The San Francisco Zoo posted a photo of its oldest lemur, Maki, to Twitter this week. The replies were filled with concerns for his safety and elation for his return to the zoo.
What Maki has returned from, according to news stories spread through social media, is an October kidnapping. Those same news stories also reported the person suspected of the lemur’s theft is now facing federal charges. That reporting has come with a fair number of questions: Is this real? Is the lemur okay? Why would someone steal a lemur? Why didn’t the zoo have security cameras?
Is a man facing federal charges for stealing a lemur from a zoo and violating the Endangered Species Act?
Yes. Federal prosecutors charged Cory McGilloway with a misdemeanor violation of the Endangered Species Act on June 21, 2021. He’s accused of stealing an endangered lemur from the San Francisco Zoo in October.
The lemur was found at a local church a couple days after it went missing in October, but officials suspected McGilloway of the theft after they found photos of the lemur with him on his phone when they arrested him for an unrelated crime.
WHAT WE FOUND
If convicted, Cory McGilloway could face up to a year in prison and $50,000 in fines for a misdemeanor violation of the Endangered Species Act, which “makes it a crime to ‘take’ any protected species within the United States,” according to court documents.
The saga of the kidnapped lemur began on Oct. 14, 2020, when the San Francisco Police Department and the San Francisco Zoo announced a ring-tailed lemur named Maki had been stolen overnight from the zoo. The press release from the police noted officers “discovered forced entry to the animal enclosure where the lemur was housed.”
Court documents, released later, included a screenshot from a zoo security camera showing a person believed to be McGilloway entering the zoo at night after closing.
The nearby Daly City Police Department reported Maki was found at a local church on Oct. 15. Police contained him at the church until zoo staff picked him up. The zoo reported he was a tad anxious and hungry, but appeared to be in good health.
By Oct. 16, the San Francisco PD reported suspect Cory McGilloway had been arrested following his arrest for an unrelated matter by a separate police department. The SFPD said he would be booked on charges of burglary, grand theft of an animal, looting and vandalism.
But none of those charges were what brought him to federal court. The reason he’s there is because of the specific animal he’s accused of taking from the zoo.
Court documents show that the federal government sought a warrant for his arrest for misdemeanor violations of the Endangered Species Act. The act prohibits anyone from “taking” a species protected by the act. The act includes trapping or capturing such an animal as taking it in this case.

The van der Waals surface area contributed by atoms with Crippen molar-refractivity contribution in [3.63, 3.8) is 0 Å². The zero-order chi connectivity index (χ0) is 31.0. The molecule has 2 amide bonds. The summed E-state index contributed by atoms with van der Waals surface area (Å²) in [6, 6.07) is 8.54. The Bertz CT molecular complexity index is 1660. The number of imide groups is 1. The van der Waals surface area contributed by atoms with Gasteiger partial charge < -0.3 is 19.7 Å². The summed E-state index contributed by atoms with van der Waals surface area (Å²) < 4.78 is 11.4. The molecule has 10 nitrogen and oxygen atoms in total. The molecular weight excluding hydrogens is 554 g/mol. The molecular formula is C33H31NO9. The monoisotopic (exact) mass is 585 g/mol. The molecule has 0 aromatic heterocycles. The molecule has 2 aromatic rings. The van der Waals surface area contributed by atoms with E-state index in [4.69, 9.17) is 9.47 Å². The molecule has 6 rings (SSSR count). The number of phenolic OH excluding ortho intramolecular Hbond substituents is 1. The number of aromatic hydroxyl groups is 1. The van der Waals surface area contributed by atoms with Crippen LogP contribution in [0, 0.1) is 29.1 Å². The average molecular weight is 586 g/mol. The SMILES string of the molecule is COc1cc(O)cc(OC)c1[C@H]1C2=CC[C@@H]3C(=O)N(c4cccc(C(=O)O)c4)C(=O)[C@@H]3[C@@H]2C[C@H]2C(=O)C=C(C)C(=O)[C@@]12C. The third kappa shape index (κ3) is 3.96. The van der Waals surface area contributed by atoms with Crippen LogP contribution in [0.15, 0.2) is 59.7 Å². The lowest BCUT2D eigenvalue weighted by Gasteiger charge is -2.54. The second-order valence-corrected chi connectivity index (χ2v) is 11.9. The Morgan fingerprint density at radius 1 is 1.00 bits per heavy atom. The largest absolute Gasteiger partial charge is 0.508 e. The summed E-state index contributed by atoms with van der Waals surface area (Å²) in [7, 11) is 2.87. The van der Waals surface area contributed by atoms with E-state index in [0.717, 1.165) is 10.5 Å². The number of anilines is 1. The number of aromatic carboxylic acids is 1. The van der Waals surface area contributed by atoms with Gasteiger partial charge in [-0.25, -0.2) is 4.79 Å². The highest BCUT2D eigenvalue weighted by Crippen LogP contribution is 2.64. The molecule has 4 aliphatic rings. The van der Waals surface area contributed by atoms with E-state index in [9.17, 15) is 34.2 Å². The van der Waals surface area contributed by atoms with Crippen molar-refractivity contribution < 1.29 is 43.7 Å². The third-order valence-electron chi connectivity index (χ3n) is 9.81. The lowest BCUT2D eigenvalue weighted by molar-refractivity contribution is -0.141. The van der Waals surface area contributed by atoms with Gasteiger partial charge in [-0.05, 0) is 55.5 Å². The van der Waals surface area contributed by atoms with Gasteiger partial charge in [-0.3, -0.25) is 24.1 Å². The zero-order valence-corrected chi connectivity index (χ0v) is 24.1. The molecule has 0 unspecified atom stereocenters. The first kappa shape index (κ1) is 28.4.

Ring-tailed lemurs like Maki are classified by the IUCN Red List as an endangered species and thus protected by this law. In fact, the Duke Lemur Center says “lemurs are the most endangered group of mammals on Earth.”
Court documents say authorities suspected McGilloway of the theft after they searched his phone to find a “video of the lemur drinking out of a bowl on the floorboard of a maroon” car and “photographs of a lemur on his lap.” The documents add that SFPD later found photographs on his phone that “show the lemur sitting on the vehicle’s steering wheel” taken a few hours after the time he is accused of stealing the lemur. The photo of Maki at the steering wheel is included in the court documents.
The court documents also say police found Google searches regarding lemur prices and care on McGilloway’s phone. Prosecutors say his searches included “how much it is to buy a lemur,” “how much is a lemur,” “foods to feed lemurs,” “lemurs eat chocolate,” “veterinary care for lemurs,” “names for monkey,” and “what is required to own a lemur.”
A photo included in the court documents is claimed to be of McGilloway taking Maki on a walk. Wildlife charity Born Free USA says private ownership of primates such as lemurs is illegal in California.
Both the Duke Lemur Center and the Lemur Conservation Foundation warn people not to keep lemurs as pets. The Lemur Conservation Foundation says illegal trafficking of wild animals, including lemurs, is a “multibillion-dollar industry” and is promoted by demand for the animals from people who want to keep them as pets. Some of the many other reasons it says you shouldn’t keep lemurs is because they need other lemurs to develop properly, they cannot be tamed and they can spread diseases to humans.
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